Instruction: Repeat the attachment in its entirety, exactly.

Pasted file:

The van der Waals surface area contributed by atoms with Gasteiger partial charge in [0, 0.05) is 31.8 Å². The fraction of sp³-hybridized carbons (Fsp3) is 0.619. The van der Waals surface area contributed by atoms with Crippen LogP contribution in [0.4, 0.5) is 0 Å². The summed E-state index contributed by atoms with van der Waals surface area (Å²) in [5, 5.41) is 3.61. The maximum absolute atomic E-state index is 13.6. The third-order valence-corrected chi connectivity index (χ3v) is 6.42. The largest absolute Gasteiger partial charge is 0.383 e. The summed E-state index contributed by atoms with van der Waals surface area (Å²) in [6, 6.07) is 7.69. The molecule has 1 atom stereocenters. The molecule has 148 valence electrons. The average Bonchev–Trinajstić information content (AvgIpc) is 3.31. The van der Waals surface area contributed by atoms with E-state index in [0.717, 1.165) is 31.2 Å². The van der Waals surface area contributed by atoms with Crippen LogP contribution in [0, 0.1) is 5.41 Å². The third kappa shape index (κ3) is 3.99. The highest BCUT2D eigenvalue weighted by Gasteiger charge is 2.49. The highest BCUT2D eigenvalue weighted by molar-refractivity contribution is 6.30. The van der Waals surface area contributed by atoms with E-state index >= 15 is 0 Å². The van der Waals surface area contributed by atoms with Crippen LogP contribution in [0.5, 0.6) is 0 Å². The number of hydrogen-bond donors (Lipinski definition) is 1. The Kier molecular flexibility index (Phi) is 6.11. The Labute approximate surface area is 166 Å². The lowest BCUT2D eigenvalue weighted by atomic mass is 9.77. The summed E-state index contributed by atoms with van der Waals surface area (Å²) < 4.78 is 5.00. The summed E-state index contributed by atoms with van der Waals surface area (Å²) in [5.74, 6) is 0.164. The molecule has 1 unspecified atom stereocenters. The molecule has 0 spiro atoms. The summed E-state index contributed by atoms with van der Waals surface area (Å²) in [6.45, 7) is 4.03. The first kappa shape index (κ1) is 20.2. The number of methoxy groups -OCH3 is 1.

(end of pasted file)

The van der Waals surface area contributed by atoms with Gasteiger partial charge in [0, 0.05) is 31.8 Å². The fraction of sp³-hybridized carbons (Fsp3) is 0.619. The van der Waals surface area contributed by atoms with Crippen LogP contribution in [0.4, 0.5) is 0 Å². The summed E-state index contributed by atoms with van der Waals surface area (Å²) in [5, 5.41) is 3.61. The maximum absolute atomic E-state index is 13.6. The third-order valence-corrected chi connectivity index (χ3v) is 6.42. The largest absolute Gasteiger partial charge is 0.383 e. The summed E-state index contributed by atoms with van der Waals surface area (Å²) in [6, 6.07) is 7.69. The molecule has 1 atom stereocenters. The molecule has 148 valence electrons. The average Bonchev–Trinajstić information content (AvgIpc) is 3.31. The van der Waals surface area contributed by atoms with E-state index in [0.717, 1.165) is 31.2 Å². The van der Waals surface area contributed by atoms with Crippen LogP contribution in [0, 0.1) is 5.41 Å². The third kappa shape index (κ3) is 3.99. The highest BCUT2D eigenvalue weighted by Gasteiger charge is 2.49. The highest BCUT2D eigenvalue weighted by molar-refractivity contribution is 6.30. The van der Waals surface area contributed by atoms with E-state index >= 15 is 0 Å². The van der Waals surface area contributed by atoms with Crippen LogP contribution in [0.5, 0.6) is 0 Å². The number of hydrogen-bond donors (Lipinski definition) is 1. The Kier molecular flexibility index (Phi) is 6.11. The Labute approximate surface area is 166 Å². The lowest BCUT2D eigenvalue weighted by atomic mass is 9.77. The summed E-state index contributed by atoms with van der Waals surface area (Å²) < 4.78 is 5.00. The summed E-state index contributed by atoms with van der Waals surface area (Å²) in [5.74, 6) is 0.164. The molecule has 1 unspecified atom stereocenters. The molecule has 0 spiro atoms. The summed E-state index contributed by atoms with van der Waals surface area (Å²) in [6.45, 7) is 4.03. The first kappa shape index (κ1) is 20.2. The number of methoxy groups -OCH3 is 1.